What is the connection between Couttie’s Wynd and a king of Scotland? Which eminent Dundee citizen was born in the Punjab and is commemorated in a street name? And which Second World War flying ace, who ended up in Colditz, has a city square named after him?
These and numerous other interesting questions are answered in Malcolm Archibald’s new book Dundee At A Glance.
This is the fifth book about the city from one of Scotland’s most prolific authors and winner of the 2005 Dundee International book prize.
A myriad of historical fact, anecdotes, legend and myth is complemented by 200 photographs revealing the fascinating stories behind the street names, buildings and people of Dundee.
Originally from Edinburgh, Malcolm came to Dundee as a mature student in 1997 and that’s when his love affair with the city began.
“It was like a rebirth: a new start to life in an institution and a city that seemed to welcome both myself and my wife,” he recalls.
After graduating with an honours degree in history he worked in the city as a postman and lecturer (at the same time) and, after winning the Book Prize in 2005, decided to concentrate on lecturing, writing and researching.
Malcolm firmly believes that despite all the changes over the years Dundee still retains a unique quality.
“Dundee is not the buildings and roads: the people of the city make it what it is,” he says.
“They add the character that abounds in every street, every lane and every area of open ground. They supply the friendliness in the shops and pubs and public buildings. They are the sort of people who can’t be knocked down for long: they bounce back, like the city itself.
I also love the city’s toleration and inclusiveness. Dundee seems to accept anybody, whatever their faults and mistakes. It is also vibrant and dynamic: a city that never stands still and is always open to trying something new.”
Research for the book involved delving into old volumes about the city, maps old and new, internet sources, Dundee Archives and old copies of The Courier.
Passionate about the city as a whole, he admits to having a few favourite areas: “Seabraes for the view; Geddes Quadrangle for the atmosphere, Riverside on a wild day when the Tay is breaking creamy white against the wall, Camperdown Park during the Flower Festival, Victoria Dock early in the morning with a slight mist on the water; HMS Unicorn and Discovery are both so atmospheric; Balgay Hill when it is quiet…
“And my favourite has to be The McManus – it’s poetry in stone,” he enthuses.
“You can’t keep Dundee down. It is an amazing city with a truly fascinating past. It is a city made by the people and one to be proud of. Dundee wraps itself around you and makes you part of it unlike anywhere else I have ever lived.”
Dundee At A Glance by Malcolm Archibald, Fort Publishing, priced £11.99.
Building on the past
Coldside Library, Strathmartine Road
Designed by James Thomson in 1908, the front is Uiniquely concave, the library itself is Y-shaped, with amazing gables that face on to Strathmartine Road and Strathmartine Avenue This is one of Dundee’s Carnegie libraries, financed by a grant from the Dunfermline-born steel magnate Andrew Carnegie. The land for the library was donated by a former Lord Provost, Sir Charles Barrie, whose house had been on the site. Barrie (1840-1912) was a shipowner, whose son became a Liberal MP and the first Baron Abertay.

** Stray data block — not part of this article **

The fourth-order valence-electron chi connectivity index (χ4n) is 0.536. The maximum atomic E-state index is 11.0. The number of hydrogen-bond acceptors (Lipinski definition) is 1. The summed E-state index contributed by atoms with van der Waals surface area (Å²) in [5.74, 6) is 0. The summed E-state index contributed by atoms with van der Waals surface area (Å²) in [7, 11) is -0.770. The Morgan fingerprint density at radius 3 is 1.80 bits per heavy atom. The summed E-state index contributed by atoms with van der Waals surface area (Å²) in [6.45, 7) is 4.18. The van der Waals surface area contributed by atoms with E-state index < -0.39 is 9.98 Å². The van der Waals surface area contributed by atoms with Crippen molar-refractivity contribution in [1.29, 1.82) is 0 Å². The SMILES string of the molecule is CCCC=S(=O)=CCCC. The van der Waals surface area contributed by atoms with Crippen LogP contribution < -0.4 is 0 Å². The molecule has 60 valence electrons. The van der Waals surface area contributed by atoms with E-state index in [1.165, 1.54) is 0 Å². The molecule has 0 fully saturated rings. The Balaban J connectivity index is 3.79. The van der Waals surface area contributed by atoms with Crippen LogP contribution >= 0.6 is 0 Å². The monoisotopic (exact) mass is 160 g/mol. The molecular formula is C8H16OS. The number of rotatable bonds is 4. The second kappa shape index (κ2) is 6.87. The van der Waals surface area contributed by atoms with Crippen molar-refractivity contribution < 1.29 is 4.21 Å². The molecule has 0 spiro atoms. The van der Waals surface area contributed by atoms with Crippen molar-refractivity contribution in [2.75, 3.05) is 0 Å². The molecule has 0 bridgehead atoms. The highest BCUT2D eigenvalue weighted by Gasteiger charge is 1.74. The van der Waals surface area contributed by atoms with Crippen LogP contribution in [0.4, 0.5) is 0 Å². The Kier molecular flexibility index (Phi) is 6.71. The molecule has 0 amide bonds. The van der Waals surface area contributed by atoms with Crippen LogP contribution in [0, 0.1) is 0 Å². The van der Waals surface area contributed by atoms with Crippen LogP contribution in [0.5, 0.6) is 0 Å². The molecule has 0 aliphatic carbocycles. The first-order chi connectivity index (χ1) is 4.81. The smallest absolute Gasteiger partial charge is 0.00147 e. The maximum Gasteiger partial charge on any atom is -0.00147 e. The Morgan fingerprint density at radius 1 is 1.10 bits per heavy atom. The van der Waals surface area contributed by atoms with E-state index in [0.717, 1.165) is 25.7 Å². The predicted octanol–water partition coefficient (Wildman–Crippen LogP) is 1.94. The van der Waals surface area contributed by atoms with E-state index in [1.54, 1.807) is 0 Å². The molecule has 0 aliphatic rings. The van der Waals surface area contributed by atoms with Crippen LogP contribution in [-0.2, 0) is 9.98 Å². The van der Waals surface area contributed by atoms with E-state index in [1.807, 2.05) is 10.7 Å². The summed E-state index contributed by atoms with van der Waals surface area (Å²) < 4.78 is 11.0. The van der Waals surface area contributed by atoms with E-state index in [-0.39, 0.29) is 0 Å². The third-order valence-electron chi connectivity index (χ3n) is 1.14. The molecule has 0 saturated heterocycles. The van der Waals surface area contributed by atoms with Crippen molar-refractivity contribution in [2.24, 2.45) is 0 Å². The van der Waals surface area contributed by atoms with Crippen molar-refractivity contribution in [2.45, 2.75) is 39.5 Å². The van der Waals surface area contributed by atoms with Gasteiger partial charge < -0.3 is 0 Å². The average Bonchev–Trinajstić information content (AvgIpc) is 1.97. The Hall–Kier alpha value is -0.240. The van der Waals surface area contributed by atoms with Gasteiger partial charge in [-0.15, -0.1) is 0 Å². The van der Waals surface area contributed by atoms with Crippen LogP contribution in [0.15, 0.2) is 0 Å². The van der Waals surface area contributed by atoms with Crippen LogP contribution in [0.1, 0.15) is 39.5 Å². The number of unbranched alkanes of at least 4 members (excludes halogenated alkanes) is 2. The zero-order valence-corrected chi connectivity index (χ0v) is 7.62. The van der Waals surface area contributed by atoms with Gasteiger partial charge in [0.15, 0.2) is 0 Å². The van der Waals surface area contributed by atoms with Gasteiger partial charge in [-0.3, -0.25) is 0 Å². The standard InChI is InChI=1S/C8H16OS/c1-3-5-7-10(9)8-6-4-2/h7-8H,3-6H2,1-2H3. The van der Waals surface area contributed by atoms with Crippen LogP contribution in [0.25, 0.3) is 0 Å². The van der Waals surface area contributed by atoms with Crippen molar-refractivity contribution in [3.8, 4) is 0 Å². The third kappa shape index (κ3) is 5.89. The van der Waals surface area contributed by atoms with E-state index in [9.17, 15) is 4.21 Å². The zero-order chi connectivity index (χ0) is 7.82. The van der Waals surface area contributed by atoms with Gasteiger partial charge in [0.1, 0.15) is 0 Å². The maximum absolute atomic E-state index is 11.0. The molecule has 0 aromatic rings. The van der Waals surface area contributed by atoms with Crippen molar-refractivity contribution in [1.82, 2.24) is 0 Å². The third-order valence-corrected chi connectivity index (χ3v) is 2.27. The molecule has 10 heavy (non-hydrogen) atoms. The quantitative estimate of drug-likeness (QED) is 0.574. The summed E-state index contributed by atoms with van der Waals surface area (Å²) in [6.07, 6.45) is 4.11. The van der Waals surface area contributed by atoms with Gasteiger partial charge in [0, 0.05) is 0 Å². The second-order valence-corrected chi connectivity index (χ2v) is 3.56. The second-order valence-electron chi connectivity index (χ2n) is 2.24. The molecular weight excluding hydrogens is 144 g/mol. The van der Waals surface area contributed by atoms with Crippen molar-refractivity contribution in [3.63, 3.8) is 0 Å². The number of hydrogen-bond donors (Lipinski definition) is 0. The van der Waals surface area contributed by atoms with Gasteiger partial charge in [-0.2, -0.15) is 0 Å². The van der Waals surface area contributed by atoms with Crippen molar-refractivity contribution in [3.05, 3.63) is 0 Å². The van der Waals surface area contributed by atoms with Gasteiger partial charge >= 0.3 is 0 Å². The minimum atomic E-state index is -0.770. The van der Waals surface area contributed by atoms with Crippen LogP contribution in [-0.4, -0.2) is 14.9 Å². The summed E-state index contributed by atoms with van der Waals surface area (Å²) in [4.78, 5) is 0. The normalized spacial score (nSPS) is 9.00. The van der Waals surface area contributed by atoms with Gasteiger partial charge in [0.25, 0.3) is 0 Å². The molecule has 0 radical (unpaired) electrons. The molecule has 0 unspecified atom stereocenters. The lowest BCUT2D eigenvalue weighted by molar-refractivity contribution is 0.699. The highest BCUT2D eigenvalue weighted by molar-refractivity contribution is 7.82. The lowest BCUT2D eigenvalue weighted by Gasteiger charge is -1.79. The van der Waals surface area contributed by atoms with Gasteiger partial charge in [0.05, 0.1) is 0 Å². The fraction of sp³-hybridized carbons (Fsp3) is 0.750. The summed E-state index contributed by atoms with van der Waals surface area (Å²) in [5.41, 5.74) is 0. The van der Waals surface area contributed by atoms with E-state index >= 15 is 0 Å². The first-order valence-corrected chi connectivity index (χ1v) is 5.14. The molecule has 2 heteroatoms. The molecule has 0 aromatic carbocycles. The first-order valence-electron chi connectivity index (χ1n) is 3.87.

The name generally howff means a favourite haunt or meeting place but in Dundee it is also a burial ground.
Originally, this area was occupied by Greyfriars Monastery, founded by Dervorguilla, Lady of Galloway. Greyfriars is said to have been beautiful as well as occupying a vastly important place in Scottish history – the Scottish clergy gathered here to recognise Robert the Bruce as the legitimate King of the Scots.
Torn down by the English in 1547, Queen Mary granted the land to Dundee in 1562 for a public burial ground and the Nine Trades of Dundee used the Howff as a meeting place to discuss business.
In the early 19th Century grave robbers stole fresh corpses from graves and sold them to anatomists and the Howff was not immune to these practices.
One of the most evocative survivors of old Dundee, Couttie’s Wynd is a narrow, gently curving lane that extends from Whitehall Crescent to the Nethergate. This route is ancient and was used in the early Middle Ages by people moving from the town to the shore and vice versa.
It may well be named after local butcher William Couttie who bought property in the Wynd. A more colourful account claims that King James V gave the land to a drover named Couttie who had helped him drive off a band of robbers. By the early 19th Century the wynd was notorious for cheap lodging houses, brothels and sordid violence. Today it is quieter with no houses of ill-repute.
We have 10 copies of Dundee At A Glance to give away to the first names chosen at random after the closing date of November 30. To enter, send your name, address and postcode, with “Dundee book” in the subject field, to firstname.lastname@example.org